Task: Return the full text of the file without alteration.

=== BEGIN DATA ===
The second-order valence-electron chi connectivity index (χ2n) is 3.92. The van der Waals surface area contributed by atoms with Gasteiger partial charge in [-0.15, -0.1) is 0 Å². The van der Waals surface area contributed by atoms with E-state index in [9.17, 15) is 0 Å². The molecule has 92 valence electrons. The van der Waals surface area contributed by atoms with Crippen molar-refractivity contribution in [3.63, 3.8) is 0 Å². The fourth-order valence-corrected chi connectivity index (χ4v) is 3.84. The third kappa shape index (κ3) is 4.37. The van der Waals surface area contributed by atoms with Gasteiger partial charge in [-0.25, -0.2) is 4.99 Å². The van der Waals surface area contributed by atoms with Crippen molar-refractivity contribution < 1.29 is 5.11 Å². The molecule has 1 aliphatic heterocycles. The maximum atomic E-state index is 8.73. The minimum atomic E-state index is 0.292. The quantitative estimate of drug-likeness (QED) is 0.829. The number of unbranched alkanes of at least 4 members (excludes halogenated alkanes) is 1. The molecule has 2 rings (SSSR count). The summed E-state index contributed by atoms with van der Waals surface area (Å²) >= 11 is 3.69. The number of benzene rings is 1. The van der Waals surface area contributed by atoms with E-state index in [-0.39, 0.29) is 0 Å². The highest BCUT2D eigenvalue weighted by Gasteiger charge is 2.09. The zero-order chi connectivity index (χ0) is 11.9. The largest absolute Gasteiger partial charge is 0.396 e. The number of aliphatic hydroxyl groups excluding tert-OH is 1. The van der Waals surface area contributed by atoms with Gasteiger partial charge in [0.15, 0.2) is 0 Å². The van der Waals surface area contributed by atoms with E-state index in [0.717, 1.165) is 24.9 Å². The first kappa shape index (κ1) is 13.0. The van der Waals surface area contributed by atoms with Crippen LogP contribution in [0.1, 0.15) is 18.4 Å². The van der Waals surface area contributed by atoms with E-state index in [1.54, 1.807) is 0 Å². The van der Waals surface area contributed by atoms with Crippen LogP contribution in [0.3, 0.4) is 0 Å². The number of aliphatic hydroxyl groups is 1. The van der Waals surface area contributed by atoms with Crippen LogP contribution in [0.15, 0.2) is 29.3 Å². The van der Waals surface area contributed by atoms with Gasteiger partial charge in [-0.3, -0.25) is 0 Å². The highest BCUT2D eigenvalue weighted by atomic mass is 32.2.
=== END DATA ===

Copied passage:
The second-order valence-electron chi connectivity index (χ2n) is 3.92. The van der Waals surface area contributed by atoms with Gasteiger partial charge in [-0.15, -0.1) is 0 Å². The van der Waals surface area contributed by atoms with E-state index in [9.17, 15) is 0 Å². The molecule has 92 valence electrons. The van der Waals surface area contributed by atoms with Crippen molar-refractivity contribution in [3.63, 3.8) is 0 Å². The fourth-order valence-corrected chi connectivity index (χ4v) is 3.84. The third kappa shape index (κ3) is 4.37. The van der Waals surface area contributed by atoms with Gasteiger partial charge in [-0.25, -0.2) is 4.99 Å². The van der Waals surface area contributed by atoms with Crippen molar-refractivity contribution < 1.29 is 5.11 Å². The molecule has 1 aliphatic heterocycles. The maximum atomic E-state index is 8.73. The minimum atomic E-state index is 0.292. The quantitative estimate of drug-likeness (QED) is 0.829. The number of unbranched alkanes of at least 4 members (excludes halogenated alkanes) is 1. The molecule has 2 rings (SSSR count). The summed E-state index contributed by atoms with van der Waals surface area (Å²) >= 11 is 3.69. The number of benzene rings is 1. The van der Waals surface area contributed by atoms with E-state index in [-0.39, 0.29) is 0 Å². The highest BCUT2D eigenvalue weighted by Gasteiger charge is 2.09. The zero-order chi connectivity index (χ0) is 11.9. The largest absolute Gasteiger partial charge is 0.396 e. The number of aliphatic hydroxyl groups excluding tert-OH is 1. The van der Waals surface area contributed by atoms with Gasteiger partial charge in [0.15, 0.2) is 0 Å². The van der Waals surface area contributed by atoms with E-state index in [0.717, 1.165) is 24.9 Å². The first kappa shape index (κ1) is 13.0. The van der Waals surface area contributed by atoms with Crippen LogP contribution in [0.1, 0.15) is 18.4 Å². The van der Waals surface area contributed by atoms with E-state index in [1.54, 1.807) is 0 Å². The van der Waals surface area contributed by atoms with Crippen LogP contribution in [0.3, 0.4) is 0 Å². The number of aliphatic hydroxyl groups is 1. The van der Waals surface area contributed by atoms with Crippen LogP contribution in [0.15, 0.2) is 29.3 Å². The van der Waals surface area contributed by atoms with Gasteiger partial charge in [-0.3, -0.25) is 0 Å². The highest BCUT2D eigenvalue weighted by atomic mass is 32.2.